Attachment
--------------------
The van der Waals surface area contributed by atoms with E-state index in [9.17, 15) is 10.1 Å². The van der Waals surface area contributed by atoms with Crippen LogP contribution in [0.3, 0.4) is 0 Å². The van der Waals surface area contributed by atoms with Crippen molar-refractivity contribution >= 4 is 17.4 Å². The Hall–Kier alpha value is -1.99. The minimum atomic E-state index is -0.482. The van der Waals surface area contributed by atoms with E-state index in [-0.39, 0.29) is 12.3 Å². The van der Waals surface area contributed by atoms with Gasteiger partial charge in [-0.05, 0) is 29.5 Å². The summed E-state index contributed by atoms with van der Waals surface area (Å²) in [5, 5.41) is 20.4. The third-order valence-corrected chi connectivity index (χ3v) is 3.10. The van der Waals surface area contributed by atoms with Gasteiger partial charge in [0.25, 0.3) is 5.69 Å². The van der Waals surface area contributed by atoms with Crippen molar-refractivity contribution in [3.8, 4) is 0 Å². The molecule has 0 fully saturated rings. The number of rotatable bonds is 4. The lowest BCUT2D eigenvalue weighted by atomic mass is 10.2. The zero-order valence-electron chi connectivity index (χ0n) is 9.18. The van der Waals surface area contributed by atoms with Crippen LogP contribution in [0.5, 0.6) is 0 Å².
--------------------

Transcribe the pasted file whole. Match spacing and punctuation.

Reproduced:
The van der Waals surface area contributed by atoms with E-state index in [9.17, 15) is 10.1 Å². The van der Waals surface area contributed by atoms with Crippen LogP contribution in [0.3, 0.4) is 0 Å². The van der Waals surface area contributed by atoms with Crippen molar-refractivity contribution >= 4 is 17.4 Å². The Hall–Kier alpha value is -1.99. The minimum atomic E-state index is -0.482. The van der Waals surface area contributed by atoms with E-state index in [-0.39, 0.29) is 12.3 Å². The van der Waals surface area contributed by atoms with Gasteiger partial charge in [-0.05, 0) is 29.5 Å². The summed E-state index contributed by atoms with van der Waals surface area (Å²) in [5, 5.41) is 20.4. The third-order valence-corrected chi connectivity index (χ3v) is 3.10. The van der Waals surface area contributed by atoms with Gasteiger partial charge in [0.25, 0.3) is 5.69 Å². The van der Waals surface area contributed by atoms with Crippen molar-refractivity contribution in [3.8, 4) is 0 Å². The molecule has 0 fully saturated rings. The number of rotatable bonds is 4. The lowest BCUT2D eigenvalue weighted by atomic mass is 10.2. The zero-order valence-electron chi connectivity index (χ0n) is 9.18. The van der Waals surface area contributed by atoms with Crippen LogP contribution in [0.5, 0.6) is 0 Å².